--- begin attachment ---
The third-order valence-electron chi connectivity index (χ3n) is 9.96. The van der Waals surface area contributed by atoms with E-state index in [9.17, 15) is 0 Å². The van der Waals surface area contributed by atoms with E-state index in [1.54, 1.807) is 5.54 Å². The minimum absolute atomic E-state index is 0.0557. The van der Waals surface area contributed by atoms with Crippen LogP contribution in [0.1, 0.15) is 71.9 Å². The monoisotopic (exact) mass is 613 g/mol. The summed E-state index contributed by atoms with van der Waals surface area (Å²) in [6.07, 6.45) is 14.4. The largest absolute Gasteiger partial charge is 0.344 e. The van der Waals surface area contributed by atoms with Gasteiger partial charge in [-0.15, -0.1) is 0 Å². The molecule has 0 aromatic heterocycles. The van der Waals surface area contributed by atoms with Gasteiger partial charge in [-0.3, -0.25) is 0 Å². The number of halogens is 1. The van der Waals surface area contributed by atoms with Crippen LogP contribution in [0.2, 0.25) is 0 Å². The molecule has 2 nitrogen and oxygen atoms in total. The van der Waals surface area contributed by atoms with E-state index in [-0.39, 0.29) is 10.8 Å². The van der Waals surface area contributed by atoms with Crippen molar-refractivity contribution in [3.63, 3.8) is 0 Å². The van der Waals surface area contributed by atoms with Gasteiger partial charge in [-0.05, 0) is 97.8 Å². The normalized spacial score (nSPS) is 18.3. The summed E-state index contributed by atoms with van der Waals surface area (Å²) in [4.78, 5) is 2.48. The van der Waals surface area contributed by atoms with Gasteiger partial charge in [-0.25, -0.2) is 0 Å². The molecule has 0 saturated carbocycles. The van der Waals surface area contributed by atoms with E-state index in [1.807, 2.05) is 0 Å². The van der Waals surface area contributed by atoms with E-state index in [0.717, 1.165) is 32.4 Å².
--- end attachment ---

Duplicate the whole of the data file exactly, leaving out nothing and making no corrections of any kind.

The third-order valence-electron chi connectivity index (χ3n) is 9.96. The van der Waals surface area contributed by atoms with E-state index in [9.17, 15) is 0 Å². The van der Waals surface area contributed by atoms with E-state index in [1.54, 1.807) is 5.54 Å². The minimum absolute atomic E-state index is 0.0557. The van der Waals surface area contributed by atoms with Crippen LogP contribution in [0.1, 0.15) is 71.9 Å². The monoisotopic (exact) mass is 613 g/mol. The summed E-state index contributed by atoms with van der Waals surface area (Å²) in [6.07, 6.45) is 14.4. The largest absolute Gasteiger partial charge is 0.344 e. The van der Waals surface area contributed by atoms with Gasteiger partial charge in [-0.15, -0.1) is 0 Å². The molecule has 0 aromatic heterocycles. The van der Waals surface area contributed by atoms with Gasteiger partial charge in [-0.3, -0.25) is 0 Å². The number of halogens is 1. The van der Waals surface area contributed by atoms with Crippen LogP contribution in [0.2, 0.25) is 0 Å². The molecule has 2 nitrogen and oxygen atoms in total. The van der Waals surface area contributed by atoms with E-state index in [-0.39, 0.29) is 10.8 Å². The van der Waals surface area contributed by atoms with Crippen molar-refractivity contribution in [3.63, 3.8) is 0 Å². The van der Waals surface area contributed by atoms with Gasteiger partial charge in [-0.05, 0) is 97.8 Å². The normalized spacial score (nSPS) is 18.3. The summed E-state index contributed by atoms with van der Waals surface area (Å²) in [4.78, 5) is 2.48. The van der Waals surface area contributed by atoms with Gasteiger partial charge in [-0.25, -0.2) is 0 Å². The molecule has 0 saturated carbocycles. The van der Waals surface area contributed by atoms with E-state index in [1.807, 2.05) is 0 Å². The van der Waals surface area contributed by atoms with E-state index in [0.717, 1.165) is 32.4 Å².